All of a sudden, if he can repeat his Hirsch performance at Santa Anita five weeks hence, his season could go from highly disappointing to possibly championship affirming. All of a sudden--at least until the California precincts check in later today--the battle for turf supremacy among America's distance-racing grass runners has become a horse race.
Little Mike certainly will go into Arcadia as somewhat of a sentimental choice. Many voters checked his name on their 2012 Eclipse ballots for his traditionally successful Grade 1 campaign only to see the trophy go to mile specialist Wise Dan. He just might have one coming.
An upset winner of three Grade 1s in 2012, including the all-important Arlington Million and Breeders' Cup Turf, just wasn't enough. And of all his unlikely career scores, his Hirsch just might have been the best. He might not win a Turf Eclipse, but if there was one for Coolest Horse...
Laughing All the Way
Grade 1 FLOWER BOWL:
It just might be that the Europeans might ship over and clean our Breeders' Cup turf clocks once again.
But no matter how the Filly & Mare Turf turns out, it might not be enough to deny Laughing--whose 2013 season to date has been perfect--divisional honors.
Leading every step of the way, per usual, the Flower Bowl was her fourth consecutive graded victory, and second Grade 1, in as many starts this year.
Jose Lezcano, 3-for-3 astride the Alan Goldberg trainee, slowed down the pace to a half-mile in :51 and change.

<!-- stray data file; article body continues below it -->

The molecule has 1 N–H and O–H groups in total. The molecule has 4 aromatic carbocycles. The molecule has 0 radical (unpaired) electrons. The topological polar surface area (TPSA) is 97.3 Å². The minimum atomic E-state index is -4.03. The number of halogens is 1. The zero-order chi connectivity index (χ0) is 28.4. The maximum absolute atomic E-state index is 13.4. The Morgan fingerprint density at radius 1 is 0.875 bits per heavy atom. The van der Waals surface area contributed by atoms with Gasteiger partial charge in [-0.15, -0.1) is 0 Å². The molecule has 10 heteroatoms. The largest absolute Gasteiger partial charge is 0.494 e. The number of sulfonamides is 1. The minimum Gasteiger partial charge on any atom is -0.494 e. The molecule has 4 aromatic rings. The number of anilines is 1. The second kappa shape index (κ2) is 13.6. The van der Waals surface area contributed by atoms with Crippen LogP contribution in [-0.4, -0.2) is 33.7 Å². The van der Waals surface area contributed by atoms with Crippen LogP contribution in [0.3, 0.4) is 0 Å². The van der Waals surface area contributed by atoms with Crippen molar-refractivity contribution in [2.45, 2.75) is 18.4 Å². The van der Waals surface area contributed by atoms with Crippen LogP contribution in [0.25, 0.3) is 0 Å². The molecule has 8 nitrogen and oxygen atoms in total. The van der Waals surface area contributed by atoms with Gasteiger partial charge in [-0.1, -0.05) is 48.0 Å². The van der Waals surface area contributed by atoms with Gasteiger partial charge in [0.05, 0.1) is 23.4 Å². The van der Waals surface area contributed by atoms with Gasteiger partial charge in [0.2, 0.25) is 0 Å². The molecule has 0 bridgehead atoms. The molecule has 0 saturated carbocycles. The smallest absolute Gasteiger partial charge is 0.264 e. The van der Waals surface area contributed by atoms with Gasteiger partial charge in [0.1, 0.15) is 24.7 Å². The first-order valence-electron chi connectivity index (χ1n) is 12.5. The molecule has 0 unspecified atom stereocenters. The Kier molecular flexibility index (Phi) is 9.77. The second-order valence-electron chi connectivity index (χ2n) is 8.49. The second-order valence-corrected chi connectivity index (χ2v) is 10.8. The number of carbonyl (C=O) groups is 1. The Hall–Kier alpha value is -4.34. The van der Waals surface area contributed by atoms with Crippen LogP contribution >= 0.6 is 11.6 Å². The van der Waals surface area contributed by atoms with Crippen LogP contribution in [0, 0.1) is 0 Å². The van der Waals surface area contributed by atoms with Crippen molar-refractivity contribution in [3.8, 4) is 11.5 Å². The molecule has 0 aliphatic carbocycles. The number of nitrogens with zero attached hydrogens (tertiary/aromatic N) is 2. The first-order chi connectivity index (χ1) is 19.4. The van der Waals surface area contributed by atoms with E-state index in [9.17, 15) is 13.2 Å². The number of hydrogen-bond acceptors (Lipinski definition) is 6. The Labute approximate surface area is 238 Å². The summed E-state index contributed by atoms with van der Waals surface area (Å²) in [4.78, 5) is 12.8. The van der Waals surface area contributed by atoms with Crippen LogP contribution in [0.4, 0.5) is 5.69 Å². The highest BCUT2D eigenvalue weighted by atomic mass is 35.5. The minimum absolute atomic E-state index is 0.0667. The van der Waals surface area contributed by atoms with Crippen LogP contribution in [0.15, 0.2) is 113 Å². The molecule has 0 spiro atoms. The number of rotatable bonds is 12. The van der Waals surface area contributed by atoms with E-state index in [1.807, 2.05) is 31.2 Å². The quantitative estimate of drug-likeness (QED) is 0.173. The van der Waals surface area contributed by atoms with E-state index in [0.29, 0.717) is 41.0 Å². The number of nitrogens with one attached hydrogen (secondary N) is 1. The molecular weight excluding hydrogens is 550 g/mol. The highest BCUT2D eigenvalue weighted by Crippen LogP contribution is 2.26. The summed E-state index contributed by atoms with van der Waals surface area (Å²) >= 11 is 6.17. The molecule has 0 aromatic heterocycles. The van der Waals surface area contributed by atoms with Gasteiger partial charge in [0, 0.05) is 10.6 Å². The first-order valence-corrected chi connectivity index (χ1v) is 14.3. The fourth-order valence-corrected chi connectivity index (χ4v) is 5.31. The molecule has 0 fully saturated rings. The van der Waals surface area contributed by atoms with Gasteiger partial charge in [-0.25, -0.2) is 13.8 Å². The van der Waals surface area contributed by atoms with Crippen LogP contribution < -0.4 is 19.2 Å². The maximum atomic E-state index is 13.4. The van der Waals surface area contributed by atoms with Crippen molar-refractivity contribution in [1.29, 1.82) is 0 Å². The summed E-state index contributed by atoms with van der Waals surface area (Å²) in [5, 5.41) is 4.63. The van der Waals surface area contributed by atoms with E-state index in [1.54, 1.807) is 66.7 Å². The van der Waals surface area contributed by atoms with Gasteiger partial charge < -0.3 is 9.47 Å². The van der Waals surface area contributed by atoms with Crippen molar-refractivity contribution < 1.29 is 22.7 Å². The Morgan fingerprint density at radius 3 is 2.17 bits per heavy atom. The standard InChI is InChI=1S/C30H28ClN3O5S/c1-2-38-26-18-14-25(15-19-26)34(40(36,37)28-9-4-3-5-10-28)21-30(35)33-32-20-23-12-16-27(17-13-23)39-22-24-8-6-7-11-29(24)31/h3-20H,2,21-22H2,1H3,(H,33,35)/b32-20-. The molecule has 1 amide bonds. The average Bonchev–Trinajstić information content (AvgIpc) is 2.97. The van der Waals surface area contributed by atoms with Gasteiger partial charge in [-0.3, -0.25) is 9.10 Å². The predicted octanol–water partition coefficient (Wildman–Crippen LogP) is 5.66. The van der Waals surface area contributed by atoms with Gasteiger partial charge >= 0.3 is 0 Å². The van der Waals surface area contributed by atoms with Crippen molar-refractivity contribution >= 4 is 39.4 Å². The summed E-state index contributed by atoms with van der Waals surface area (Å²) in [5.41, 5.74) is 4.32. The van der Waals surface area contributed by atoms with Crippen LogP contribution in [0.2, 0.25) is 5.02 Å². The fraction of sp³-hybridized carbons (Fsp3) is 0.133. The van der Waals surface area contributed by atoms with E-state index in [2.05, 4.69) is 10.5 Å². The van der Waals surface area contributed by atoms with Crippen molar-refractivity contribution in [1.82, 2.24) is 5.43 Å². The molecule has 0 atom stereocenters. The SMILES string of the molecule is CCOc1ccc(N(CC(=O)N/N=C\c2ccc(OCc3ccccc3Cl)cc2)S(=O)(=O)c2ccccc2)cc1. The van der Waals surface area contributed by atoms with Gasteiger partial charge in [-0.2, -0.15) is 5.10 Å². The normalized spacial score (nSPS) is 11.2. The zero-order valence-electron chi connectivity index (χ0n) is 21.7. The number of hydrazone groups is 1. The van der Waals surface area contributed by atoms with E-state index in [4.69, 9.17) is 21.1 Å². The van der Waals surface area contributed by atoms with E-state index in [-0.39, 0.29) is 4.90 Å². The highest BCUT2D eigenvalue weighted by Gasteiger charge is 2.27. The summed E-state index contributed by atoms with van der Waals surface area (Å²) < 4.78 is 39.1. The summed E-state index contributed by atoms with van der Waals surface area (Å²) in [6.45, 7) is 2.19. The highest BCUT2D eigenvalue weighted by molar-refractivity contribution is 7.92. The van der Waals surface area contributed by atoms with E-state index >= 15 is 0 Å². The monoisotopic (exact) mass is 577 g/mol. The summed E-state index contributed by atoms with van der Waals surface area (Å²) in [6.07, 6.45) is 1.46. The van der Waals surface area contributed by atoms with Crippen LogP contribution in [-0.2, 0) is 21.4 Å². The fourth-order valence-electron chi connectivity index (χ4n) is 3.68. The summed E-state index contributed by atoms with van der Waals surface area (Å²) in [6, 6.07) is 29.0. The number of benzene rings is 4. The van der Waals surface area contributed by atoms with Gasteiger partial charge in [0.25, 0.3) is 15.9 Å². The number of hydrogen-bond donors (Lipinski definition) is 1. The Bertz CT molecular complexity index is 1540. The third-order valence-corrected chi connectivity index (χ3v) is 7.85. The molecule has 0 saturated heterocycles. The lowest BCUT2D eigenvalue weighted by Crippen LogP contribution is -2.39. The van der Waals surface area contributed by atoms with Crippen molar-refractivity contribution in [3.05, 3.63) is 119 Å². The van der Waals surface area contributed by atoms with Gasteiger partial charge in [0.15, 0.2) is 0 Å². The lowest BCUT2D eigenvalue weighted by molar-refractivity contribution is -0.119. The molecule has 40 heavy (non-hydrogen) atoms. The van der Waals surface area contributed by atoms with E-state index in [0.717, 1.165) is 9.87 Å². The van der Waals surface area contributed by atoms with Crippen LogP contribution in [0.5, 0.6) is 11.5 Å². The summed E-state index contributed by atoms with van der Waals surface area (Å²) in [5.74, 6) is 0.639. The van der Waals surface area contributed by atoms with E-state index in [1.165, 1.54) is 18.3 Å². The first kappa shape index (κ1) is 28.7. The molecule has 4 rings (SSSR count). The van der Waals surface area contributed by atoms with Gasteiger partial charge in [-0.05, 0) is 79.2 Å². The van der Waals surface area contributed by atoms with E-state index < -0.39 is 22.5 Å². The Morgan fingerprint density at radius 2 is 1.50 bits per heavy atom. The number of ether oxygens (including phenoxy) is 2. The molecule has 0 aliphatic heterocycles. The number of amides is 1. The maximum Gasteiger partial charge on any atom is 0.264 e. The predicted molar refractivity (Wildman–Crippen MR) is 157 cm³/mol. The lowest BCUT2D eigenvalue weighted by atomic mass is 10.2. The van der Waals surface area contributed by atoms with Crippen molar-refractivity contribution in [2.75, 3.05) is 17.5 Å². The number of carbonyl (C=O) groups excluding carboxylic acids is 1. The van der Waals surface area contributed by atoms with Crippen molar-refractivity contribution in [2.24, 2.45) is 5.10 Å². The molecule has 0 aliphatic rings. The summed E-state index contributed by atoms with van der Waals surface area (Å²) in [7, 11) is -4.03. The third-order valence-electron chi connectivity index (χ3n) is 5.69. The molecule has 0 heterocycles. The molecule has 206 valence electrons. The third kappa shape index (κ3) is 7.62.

The pace might have been slow but it was contested, the challengers oddly enough being two fillies that both prefer making one late run.
Those fillies faded late as a fresh Laughing opened out the lead and withstood a very late, strong rally from stable-mate Tannery.
In a Zone
G1 VOSBURGH INVITATIONAL:
There's just no speed like SoCal speed and Private Zone was all that in this G1 prep for the Breeders' Cup Sprint.
The start was even for all the major contenders but within a matter of strides, Private Zone was in front and being rated by Martin Pedroza.
But in an instant, Strapping Groom surged up inside. The team raced in tandem for a while before Pedroza gave the Doug O'Neill gave the gelded 4-year-old his cue, at which point his speed was superior.
At head-stretch, Johnny Velazquez split the seam with G1 Vanderbilt winner Justin Philip and these two put quite the stretch battle in the final furlong where Private Zone lost the lead but re-surged at the finish to win it.